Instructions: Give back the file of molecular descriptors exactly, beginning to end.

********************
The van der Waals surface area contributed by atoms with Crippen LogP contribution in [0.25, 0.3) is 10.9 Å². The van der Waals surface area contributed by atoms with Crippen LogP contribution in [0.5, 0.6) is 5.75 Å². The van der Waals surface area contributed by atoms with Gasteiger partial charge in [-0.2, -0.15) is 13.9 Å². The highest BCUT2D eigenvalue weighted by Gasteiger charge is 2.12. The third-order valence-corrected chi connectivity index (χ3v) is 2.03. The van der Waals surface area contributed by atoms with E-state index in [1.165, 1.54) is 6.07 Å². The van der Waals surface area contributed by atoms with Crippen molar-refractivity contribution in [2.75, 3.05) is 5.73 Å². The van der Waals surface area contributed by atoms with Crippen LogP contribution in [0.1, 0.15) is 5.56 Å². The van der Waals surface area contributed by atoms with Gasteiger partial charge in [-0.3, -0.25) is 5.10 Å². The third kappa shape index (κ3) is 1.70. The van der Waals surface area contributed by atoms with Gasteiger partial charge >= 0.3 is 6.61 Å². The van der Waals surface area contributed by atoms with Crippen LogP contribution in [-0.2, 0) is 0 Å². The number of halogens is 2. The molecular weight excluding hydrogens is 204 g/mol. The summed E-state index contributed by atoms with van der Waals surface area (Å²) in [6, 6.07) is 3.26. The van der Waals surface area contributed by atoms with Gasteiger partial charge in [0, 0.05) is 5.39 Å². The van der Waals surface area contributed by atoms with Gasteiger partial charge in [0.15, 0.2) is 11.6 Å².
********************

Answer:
The van der Waals surface area contributed by atoms with Crippen LogP contribution in [0.25, 0.3) is 10.9 Å². The van der Waals surface area contributed by atoms with Crippen LogP contribution in [0.5, 0.6) is 5.75 Å². The van der Waals surface area contributed by atoms with Gasteiger partial charge in [-0.2, -0.15) is 13.9 Å². The highest BCUT2D eigenvalue weighted by Gasteiger charge is 2.12. The third-order valence-corrected chi connectivity index (χ3v) is 2.03. The van der Waals surface area contributed by atoms with E-state index in [1.165, 1.54) is 6.07 Å². The van der Waals surface area contributed by atoms with Crippen molar-refractivity contribution in [2.75, 3.05) is 5.73 Å². The van der Waals surface area contributed by atoms with Crippen LogP contribution in [0.1, 0.15) is 5.56 Å². The van der Waals surface area contributed by atoms with Gasteiger partial charge in [-0.3, -0.25) is 5.10 Å². The third kappa shape index (κ3) is 1.70. The van der Waals surface area contributed by atoms with Gasteiger partial charge >= 0.3 is 6.61 Å². The van der Waals surface area contributed by atoms with Crippen LogP contribution in [-0.2, 0) is 0 Å². The number of halogens is 2. The molecular weight excluding hydrogens is 204 g/mol. The summed E-state index contributed by atoms with van der Waals surface area (Å²) in [6, 6.07) is 3.26. The van der Waals surface area contributed by atoms with Gasteiger partial charge in [0, 0.05) is 5.39 Å². The van der Waals surface area contributed by atoms with Gasteiger partial charge in [0.15, 0.2) is 11.6 Å².